aspose file tools*
The moose likes Servlets and the fly likes JSP stuff Big Moose Saloon
  Search | Java FAQ | Recent Topics | Flagged Topics | Hot Topics | Zero Replies
Register / Login


Win a copy of Soft Skills this week in the Jobs Discussion forum!
JavaRanch » Java Forums » Java » Servlets
Bookmark "JSP stuff" Watch "JSP stuff" New topic
Author

JSP stuff

Cameron Park
Ranch Hand

Joined: Apr 06, 2001
Posts: 371
Hi, I have a few uncleared points about jsp:useBeans.
First, beans that have scope of "session" or "application" can persist throughout a session. So what effect does that have on using HttpSession object? What are "session beans" and "application beans" equivalents in servlets?
Do they just place a session bean inside a HttpSession object?
Secondly, when is proper to use <jsp.useBean getProperty id="someBean" Property="Tree"/> and when to use <%someBean.getTree()%>?
Overall, I feel that JSP is much simpler and flexible than servlets.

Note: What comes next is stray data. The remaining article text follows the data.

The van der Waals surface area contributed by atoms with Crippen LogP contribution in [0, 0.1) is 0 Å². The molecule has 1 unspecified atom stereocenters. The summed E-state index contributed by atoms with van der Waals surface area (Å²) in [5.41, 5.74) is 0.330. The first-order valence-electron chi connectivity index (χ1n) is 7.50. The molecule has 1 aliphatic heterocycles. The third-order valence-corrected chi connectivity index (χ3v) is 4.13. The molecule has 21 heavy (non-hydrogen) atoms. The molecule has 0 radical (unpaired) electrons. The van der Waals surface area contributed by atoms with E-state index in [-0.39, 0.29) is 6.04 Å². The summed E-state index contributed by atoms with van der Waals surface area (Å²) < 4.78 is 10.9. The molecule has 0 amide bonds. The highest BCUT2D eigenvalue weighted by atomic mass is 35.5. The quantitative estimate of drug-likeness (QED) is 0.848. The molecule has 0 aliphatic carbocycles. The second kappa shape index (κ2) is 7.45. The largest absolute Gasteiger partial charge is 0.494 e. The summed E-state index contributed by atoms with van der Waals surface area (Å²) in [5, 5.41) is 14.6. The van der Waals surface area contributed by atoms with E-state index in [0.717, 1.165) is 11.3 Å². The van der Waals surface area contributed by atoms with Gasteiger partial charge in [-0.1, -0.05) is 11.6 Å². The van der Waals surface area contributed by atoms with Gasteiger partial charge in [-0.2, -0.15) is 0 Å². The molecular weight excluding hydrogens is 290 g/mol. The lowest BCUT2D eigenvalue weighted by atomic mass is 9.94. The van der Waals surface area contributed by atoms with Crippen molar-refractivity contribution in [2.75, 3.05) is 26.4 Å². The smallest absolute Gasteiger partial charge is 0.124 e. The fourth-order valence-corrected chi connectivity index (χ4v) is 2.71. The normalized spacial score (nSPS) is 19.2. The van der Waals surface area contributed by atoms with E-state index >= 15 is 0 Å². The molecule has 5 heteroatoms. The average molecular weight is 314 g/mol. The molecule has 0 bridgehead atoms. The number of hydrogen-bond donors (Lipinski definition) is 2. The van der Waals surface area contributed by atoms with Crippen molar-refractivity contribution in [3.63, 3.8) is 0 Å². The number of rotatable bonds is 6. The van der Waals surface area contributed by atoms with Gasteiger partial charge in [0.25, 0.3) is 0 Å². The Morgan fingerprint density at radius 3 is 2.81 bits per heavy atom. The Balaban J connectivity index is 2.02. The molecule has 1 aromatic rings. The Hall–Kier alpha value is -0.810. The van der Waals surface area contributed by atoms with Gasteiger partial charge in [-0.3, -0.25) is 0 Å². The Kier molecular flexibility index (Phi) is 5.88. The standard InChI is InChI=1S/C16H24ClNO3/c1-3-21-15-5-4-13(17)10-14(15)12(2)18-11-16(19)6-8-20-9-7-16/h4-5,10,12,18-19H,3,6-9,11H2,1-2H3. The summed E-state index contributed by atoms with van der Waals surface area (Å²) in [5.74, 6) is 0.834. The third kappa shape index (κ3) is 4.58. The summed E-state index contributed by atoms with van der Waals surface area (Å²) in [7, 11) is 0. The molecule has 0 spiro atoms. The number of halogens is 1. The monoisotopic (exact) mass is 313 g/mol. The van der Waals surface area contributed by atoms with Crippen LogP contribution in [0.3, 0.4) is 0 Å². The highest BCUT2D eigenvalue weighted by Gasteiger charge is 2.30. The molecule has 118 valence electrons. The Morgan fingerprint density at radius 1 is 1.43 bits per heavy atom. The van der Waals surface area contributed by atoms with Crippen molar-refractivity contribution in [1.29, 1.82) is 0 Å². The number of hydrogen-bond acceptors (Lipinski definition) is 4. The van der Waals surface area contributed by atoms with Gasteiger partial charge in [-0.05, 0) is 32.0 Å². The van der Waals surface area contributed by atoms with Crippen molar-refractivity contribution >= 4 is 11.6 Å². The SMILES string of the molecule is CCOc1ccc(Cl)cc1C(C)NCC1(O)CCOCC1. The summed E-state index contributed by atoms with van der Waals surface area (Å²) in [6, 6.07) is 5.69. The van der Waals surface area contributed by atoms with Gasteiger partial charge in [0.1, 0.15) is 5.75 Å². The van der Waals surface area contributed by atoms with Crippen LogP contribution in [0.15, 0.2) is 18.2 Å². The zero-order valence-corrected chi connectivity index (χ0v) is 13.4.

Peter den Haan
author
Ranch Hand

Joined: Apr 20, 2000
Posts: 3252
Originally posted by Cameron Park:
What are "session beans" and "application beans" equivalents in servlets?

The following JSP code:

Has the following servlet equivalent:

You can set attributes to create new beans.
Secondly, when is proper to use <jsp.useBean getProperty id="someBean" Property="Tree"/> and when to use <%someBean.getTree()%>?

Arguments about this sometimes verge on the religious debate. The former is just a slightly more verbose, tag-based version of the latter. I personally tend to favour the tag, because I think moving Java out of the JSP is a Good Thing.
Overall, I feel that JSP is much simpler and flexible than servlets.

Depending on what you want to do, it can be a lot simpler. But it also can encourage incredibly sloppy coding.
- Peter
Mark Donaghue
Greenhorn

Joined: Apr 01, 2001
Posts: 29
In line with that, the latest reference implementation of the Java Pet Store almost completely removes java code from JSP, relying on tags. The bluprints recommend using JSP for the view portion, and Servlets for the controller portion.
Regards,
Mark
 
It is sorta covered in the JavaRanch Style Guide.
 
subject: JSP stuff